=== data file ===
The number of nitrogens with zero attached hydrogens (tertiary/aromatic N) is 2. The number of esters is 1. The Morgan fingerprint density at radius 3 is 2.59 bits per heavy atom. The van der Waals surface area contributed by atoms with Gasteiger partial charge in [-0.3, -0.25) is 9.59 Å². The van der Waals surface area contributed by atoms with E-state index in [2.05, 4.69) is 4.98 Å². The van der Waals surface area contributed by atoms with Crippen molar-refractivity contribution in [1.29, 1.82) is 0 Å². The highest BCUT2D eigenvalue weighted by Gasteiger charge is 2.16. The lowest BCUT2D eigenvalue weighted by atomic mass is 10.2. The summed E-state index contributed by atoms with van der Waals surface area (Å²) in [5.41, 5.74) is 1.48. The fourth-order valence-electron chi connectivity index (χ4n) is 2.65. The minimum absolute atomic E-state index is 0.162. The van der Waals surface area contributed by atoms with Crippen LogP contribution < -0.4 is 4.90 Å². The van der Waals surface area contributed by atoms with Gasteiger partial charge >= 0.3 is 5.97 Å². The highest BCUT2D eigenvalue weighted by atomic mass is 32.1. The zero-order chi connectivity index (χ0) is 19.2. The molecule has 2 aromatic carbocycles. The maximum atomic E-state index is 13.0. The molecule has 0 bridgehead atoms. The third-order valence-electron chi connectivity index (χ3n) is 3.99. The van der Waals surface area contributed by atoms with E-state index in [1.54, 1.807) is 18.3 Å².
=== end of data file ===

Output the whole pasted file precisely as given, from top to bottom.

The number of nitrogens with zero attached hydrogens (tertiary/aromatic N) is 2. The number of esters is 1. The Morgan fingerprint density at radius 3 is 2.59 bits per heavy atom. The van der Waals surface area contributed by atoms with Gasteiger partial charge in [-0.3, -0.25) is 9.59 Å². The van der Waals surface area contributed by atoms with E-state index in [2.05, 4.69) is 4.98 Å². The van der Waals surface area contributed by atoms with Crippen molar-refractivity contribution in [1.29, 1.82) is 0 Å². The highest BCUT2D eigenvalue weighted by Gasteiger charge is 2.16. The lowest BCUT2D eigenvalue weighted by atomic mass is 10.2. The summed E-state index contributed by atoms with van der Waals surface area (Å²) in [5.41, 5.74) is 1.48. The fourth-order valence-electron chi connectivity index (χ4n) is 2.65. The minimum absolute atomic E-state index is 0.162. The van der Waals surface area contributed by atoms with Crippen LogP contribution < -0.4 is 4.90 Å². The van der Waals surface area contributed by atoms with Gasteiger partial charge >= 0.3 is 5.97 Å². The highest BCUT2D eigenvalue weighted by atomic mass is 32.1. The zero-order chi connectivity index (χ0) is 19.2. The molecule has 2 aromatic carbocycles. The maximum atomic E-state index is 13.0. The molecule has 0 bridgehead atoms. The third-order valence-electron chi connectivity index (χ3n) is 3.99. The van der Waals surface area contributed by atoms with E-state index in [1.54, 1.807) is 18.3 Å².